20 Questions To Ask When Taking A Brief For An eLearning Project

What To Ask When Taking A Brief For An eLearning Project

Here are the 20 questions you need to ask when taking a brief from an eLearning project sponsor:

About The Need

1. What goal is this intervention intended to support?
It’s vital to identify the real underlying purpose of the proposed intervention. In the workplace, learning is usually just a means to an end.

2. At which people is this intervention aimed?
This question establishes the scope of the intervention in terms of target population.

3. What does this target population need to be doing in the future that it may not be doing now if this goal is to be achieved?
This question places the emphasis on performance not on learning, which is vital if you are to design a solution that is focused on changing behavior and not on developing knowledge.

4. Why are they not doing this now? Have they ever done it?
You want to establish as soon as possible whether there really is a learning gap and what other factors could be impacting on performance.

If there really is a learning gap, proceed with the following questions:

About The Learning Requirement

5. What absolutely must learners know in order to meet the performance requirements?
The emphasis here is on the “absolutely must”. Many learning interventions end up as knowledge dumps and cause a great deal of unnecessary pain for the learner. You want to know what the minimum is that people need to know (retain in memory in the long-term) to get started applying the new behaviors.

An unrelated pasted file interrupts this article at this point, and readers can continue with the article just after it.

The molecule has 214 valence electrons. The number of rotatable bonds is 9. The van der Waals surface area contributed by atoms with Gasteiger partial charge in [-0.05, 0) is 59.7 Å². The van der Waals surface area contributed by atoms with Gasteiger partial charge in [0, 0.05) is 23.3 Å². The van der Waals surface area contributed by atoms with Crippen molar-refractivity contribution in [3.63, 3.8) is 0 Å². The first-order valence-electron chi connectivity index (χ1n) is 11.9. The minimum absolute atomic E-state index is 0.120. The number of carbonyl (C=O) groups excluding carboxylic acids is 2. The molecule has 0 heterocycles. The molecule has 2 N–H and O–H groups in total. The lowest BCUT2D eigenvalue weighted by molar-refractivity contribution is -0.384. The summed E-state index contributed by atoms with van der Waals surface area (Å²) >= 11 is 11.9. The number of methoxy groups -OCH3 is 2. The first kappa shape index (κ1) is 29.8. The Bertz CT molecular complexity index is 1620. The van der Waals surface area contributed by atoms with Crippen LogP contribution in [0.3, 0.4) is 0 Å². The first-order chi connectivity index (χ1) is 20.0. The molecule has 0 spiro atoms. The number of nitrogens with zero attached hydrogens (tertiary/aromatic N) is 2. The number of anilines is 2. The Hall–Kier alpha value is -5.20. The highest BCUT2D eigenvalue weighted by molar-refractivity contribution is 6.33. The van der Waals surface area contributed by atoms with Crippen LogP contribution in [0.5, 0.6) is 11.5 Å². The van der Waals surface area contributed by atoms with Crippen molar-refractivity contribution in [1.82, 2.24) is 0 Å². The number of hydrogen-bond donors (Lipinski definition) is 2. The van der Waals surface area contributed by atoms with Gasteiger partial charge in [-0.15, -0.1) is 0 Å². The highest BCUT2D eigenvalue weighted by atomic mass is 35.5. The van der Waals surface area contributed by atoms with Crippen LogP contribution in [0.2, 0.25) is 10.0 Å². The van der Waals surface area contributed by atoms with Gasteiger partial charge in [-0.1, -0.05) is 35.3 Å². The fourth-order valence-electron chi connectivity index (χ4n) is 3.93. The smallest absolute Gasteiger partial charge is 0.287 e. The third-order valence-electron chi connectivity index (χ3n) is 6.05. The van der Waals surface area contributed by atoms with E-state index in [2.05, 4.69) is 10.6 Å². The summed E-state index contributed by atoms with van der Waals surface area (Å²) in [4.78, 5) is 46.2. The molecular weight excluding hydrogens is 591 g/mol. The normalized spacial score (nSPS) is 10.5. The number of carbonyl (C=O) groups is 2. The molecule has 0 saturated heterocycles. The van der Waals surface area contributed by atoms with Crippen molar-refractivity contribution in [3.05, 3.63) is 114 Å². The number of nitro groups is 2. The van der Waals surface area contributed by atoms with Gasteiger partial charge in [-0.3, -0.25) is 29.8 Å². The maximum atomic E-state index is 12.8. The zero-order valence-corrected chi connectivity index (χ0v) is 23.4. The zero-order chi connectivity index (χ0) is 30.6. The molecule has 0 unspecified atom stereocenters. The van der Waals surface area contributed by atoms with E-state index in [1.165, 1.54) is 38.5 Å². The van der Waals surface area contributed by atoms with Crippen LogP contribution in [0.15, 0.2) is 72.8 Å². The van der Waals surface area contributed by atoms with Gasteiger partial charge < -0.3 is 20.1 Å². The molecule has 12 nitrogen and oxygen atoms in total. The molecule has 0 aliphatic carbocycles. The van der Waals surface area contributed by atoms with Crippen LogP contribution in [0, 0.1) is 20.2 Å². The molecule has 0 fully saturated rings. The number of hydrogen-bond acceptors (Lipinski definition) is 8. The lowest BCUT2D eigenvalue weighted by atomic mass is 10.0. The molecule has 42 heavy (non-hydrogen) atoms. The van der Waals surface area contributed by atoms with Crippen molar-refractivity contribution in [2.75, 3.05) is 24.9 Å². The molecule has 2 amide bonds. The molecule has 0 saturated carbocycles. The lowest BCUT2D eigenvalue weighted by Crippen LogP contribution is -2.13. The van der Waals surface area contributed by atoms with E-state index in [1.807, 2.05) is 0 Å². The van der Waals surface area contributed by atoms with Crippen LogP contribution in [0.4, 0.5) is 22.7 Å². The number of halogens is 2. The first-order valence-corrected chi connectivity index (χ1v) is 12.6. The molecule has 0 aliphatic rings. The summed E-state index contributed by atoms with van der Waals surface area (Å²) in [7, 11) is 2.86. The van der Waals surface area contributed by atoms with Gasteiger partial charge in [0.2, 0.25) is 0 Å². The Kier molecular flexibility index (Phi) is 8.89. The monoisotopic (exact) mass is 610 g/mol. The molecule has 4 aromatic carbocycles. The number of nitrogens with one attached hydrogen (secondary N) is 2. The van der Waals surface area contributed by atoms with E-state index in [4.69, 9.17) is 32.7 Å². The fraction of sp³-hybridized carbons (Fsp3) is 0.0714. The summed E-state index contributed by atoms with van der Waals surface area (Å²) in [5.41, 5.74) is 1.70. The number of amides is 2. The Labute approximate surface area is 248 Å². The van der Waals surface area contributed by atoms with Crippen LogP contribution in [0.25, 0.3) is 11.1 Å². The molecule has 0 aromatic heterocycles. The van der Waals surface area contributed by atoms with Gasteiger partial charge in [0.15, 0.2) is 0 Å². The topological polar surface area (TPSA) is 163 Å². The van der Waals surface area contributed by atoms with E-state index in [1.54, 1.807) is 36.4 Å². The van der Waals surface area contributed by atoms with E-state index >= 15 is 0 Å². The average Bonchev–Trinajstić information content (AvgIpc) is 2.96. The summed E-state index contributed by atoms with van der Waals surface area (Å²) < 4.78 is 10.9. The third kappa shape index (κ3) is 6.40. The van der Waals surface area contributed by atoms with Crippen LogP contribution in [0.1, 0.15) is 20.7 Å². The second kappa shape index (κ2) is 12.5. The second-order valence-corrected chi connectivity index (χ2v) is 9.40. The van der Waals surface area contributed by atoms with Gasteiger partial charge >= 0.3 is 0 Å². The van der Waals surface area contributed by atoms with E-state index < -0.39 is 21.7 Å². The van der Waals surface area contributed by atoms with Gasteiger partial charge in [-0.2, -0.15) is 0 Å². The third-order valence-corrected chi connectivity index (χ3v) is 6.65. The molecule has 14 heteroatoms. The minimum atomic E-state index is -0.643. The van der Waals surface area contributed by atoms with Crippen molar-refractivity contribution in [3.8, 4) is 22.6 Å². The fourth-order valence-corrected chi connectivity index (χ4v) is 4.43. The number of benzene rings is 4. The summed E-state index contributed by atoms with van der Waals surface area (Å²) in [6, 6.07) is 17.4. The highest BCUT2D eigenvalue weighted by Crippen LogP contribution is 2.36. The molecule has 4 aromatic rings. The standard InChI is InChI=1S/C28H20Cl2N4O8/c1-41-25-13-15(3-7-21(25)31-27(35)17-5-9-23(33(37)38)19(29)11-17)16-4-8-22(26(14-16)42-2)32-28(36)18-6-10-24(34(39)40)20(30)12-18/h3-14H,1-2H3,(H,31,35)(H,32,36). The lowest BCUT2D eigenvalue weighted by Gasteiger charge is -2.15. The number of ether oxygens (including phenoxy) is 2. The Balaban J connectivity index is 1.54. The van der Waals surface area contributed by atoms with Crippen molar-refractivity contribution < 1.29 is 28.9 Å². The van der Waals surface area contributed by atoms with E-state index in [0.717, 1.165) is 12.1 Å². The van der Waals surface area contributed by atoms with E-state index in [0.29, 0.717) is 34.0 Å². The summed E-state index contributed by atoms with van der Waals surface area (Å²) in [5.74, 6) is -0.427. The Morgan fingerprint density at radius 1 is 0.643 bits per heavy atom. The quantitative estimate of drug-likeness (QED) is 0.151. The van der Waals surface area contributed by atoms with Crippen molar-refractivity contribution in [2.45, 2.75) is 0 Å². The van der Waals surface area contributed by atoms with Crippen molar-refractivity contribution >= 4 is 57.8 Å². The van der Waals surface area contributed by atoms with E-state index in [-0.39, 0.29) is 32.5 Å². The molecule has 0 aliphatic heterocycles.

6. To what additional information must they have access in order to meet the performance requirements?
This complements the previous question because there is likely to be a lot more information to which people need ready access than they need to actually remember. Think resources rather than courses where possible.

7. What “big ideas” (key principles) do they need to understand and buy into in order to meet the performance requirements?
Many learning interventions have at their heart one or more big ideas that cannot simply be presented and applied; the learner needs to buy into them at an emotional level. This includes all compliance courses, which have at their heart a big idea - data security, keeping healthy and safe, protecting customers, etc.

8. What skills do they need to acquire and/or put into practice in order to meet the performance requirements?
If skills are needed then you will have to build in lots of opportunities for practice with informed feedback. Typically we underestimate the time needed to develop skills and devote too much time to instilling knowledge.

About The Learners

9. What prior knowledge, skills, and experience does the target population have with regard to the subject of this intervention?
This is a particularly important question because novices will need much more structure and support than those who are more experienced.

10. What interest is the population likely to have in this learning? How motivated are they likely to be?